What is lacking?

I’d like to do something extra for Patreon supporters, and I’d like to have some kind of plan for the mailing list. So it’s the Patreon supporters. I want to give something extra back to them.

I’ve got a handful of ideas, but I’m not ready to share anything yet. However, the last time I reached out directly to supporters and asked them what would be good as a benefit, the only response I got was, and I got this from several people was that they aren’t doing this support for anything extra, they’re just helping out. That’s awesome.

Nevertheless, I do want to do something to give back to them because they should know how much I appreciate it.

As for email, I haven’t really known what to do with this for a while. I was emailing people to let them know that there was a new episode out, but if they subscribe on itunes or something else, they’re going to know about it anyway.

Or on Twitter.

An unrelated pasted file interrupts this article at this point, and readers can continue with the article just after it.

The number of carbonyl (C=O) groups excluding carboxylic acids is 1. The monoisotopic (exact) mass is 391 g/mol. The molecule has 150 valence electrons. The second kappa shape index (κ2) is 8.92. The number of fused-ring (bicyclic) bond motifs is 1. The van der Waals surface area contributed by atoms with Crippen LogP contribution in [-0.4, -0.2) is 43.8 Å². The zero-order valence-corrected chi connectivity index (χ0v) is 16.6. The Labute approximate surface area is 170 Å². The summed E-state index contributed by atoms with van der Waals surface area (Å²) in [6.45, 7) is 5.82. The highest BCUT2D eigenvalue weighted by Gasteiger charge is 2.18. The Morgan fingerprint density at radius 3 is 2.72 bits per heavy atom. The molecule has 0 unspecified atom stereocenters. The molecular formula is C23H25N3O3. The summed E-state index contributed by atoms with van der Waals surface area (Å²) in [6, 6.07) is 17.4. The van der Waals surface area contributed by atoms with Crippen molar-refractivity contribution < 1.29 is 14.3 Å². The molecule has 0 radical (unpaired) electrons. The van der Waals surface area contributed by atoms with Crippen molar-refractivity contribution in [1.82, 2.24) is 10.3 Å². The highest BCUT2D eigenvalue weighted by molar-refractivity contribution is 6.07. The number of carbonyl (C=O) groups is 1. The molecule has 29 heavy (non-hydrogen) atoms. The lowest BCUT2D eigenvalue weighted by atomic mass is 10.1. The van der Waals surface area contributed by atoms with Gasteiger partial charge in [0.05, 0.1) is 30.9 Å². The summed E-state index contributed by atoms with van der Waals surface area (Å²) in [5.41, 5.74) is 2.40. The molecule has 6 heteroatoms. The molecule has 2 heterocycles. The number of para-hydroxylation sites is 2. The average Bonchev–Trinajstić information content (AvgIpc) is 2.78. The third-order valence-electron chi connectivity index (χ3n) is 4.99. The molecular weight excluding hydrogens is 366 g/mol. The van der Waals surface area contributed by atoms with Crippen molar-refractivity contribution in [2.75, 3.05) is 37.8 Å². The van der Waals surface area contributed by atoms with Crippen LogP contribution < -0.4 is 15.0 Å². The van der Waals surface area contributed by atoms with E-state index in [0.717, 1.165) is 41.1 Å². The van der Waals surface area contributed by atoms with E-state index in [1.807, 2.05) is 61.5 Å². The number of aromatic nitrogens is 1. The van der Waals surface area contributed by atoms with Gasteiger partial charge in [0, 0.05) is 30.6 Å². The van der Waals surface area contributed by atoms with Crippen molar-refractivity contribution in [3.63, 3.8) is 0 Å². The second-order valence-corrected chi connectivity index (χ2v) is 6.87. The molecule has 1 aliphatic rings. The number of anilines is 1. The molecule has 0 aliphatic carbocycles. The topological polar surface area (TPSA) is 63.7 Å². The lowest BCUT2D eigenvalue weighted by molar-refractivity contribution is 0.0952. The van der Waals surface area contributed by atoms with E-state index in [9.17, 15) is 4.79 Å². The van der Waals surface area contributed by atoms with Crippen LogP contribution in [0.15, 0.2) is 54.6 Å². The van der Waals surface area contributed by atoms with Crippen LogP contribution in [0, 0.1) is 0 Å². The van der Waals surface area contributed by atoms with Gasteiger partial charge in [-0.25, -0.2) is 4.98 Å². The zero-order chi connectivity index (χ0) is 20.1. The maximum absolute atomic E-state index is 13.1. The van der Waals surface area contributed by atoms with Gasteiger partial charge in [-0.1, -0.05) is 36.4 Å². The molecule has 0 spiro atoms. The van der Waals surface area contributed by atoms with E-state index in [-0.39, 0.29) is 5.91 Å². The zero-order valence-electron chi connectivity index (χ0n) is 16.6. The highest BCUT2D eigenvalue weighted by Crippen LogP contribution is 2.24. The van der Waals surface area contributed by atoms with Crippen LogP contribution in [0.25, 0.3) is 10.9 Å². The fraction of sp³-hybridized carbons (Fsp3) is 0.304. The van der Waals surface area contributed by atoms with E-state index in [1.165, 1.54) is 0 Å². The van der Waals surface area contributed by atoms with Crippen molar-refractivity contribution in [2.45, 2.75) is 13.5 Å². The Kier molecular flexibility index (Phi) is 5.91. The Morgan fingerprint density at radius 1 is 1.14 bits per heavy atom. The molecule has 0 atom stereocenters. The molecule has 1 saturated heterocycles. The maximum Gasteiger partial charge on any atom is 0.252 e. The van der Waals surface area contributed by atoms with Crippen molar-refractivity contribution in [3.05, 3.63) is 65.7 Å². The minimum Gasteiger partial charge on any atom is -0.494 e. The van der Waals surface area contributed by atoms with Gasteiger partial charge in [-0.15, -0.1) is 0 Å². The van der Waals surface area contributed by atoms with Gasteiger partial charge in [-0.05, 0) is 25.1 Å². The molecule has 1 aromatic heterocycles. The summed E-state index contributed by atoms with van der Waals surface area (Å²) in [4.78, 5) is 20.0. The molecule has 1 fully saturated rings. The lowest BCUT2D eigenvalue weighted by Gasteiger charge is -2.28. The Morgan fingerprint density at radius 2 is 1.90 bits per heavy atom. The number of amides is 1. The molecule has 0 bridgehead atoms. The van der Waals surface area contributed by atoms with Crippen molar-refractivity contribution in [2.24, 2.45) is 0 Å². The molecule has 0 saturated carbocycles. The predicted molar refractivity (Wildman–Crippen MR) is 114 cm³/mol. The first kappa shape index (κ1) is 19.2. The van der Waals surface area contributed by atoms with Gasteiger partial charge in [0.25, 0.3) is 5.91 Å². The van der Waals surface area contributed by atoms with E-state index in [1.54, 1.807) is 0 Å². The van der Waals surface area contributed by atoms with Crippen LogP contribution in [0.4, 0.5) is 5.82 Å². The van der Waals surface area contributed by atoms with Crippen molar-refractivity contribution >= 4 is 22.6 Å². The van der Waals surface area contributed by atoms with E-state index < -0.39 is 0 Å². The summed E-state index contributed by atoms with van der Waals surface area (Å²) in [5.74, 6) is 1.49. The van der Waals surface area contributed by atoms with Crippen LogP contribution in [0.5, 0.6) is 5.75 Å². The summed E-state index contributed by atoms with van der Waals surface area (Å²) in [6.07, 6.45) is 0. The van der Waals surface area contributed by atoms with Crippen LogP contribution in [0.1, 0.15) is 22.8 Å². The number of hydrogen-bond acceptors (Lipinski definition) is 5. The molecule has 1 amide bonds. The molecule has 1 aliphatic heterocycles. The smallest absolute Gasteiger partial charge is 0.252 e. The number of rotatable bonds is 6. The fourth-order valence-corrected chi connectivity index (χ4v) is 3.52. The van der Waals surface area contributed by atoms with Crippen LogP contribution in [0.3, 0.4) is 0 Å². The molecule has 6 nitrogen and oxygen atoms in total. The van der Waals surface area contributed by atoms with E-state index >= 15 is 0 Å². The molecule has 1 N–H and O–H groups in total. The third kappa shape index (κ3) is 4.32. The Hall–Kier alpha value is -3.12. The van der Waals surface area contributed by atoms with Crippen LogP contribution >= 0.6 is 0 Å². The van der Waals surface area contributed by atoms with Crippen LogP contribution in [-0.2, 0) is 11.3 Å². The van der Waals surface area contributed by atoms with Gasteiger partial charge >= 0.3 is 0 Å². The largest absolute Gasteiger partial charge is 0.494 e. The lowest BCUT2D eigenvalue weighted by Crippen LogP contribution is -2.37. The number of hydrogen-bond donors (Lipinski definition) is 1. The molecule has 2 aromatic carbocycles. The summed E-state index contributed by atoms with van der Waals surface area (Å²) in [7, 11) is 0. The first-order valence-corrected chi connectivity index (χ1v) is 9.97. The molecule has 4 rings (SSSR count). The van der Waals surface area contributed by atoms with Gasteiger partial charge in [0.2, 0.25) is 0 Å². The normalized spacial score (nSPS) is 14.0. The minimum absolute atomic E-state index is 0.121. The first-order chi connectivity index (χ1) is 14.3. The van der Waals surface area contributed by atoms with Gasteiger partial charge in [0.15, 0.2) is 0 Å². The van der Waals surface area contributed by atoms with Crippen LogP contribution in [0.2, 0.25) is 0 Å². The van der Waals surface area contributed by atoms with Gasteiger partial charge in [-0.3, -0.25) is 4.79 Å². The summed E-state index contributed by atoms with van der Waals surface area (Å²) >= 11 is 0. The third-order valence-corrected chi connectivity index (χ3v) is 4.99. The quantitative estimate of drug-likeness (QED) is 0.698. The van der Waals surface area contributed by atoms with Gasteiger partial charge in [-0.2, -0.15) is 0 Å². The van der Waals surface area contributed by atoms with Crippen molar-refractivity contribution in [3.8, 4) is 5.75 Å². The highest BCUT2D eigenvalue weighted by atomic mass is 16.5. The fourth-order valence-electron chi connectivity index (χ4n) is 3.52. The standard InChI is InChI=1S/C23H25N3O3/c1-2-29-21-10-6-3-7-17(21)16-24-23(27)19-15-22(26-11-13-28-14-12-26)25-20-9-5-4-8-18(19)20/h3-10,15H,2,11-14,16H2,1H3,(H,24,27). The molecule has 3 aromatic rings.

So I actually looked at a bit of research, and one idea that I had heard from another podcaster is to have it be something that’s beneficial.

One of the ideas was to wait until a few days after an episode goes live and send out the email with the show notes and all the links that are covered in the episode.

That way, people that are listening in their car or while exercising or somewhere, and they’re not near a computer, near a Pin or anything, they don’t need to worry about copying the links down or anything, because they’ll know that they’re going to get that email and they can look at notes and look up links that way.

I think that’s a decent idea, so maybe I’ll try that. But for both of these topics of what to do next for both Patreon extras and email content, please let me know if you have any ideas.

All right.

Branching Out this podcast isn’t just about this podcast. I do other work related to teaching about Python and also teaching about testing.

I’ve got a blog at Python testing. Net and another podcast and a book. So the other podcast I do is I started Python Bites with Michael Kennedy in November of 2017.

That’s going very well with 110 episodes so far.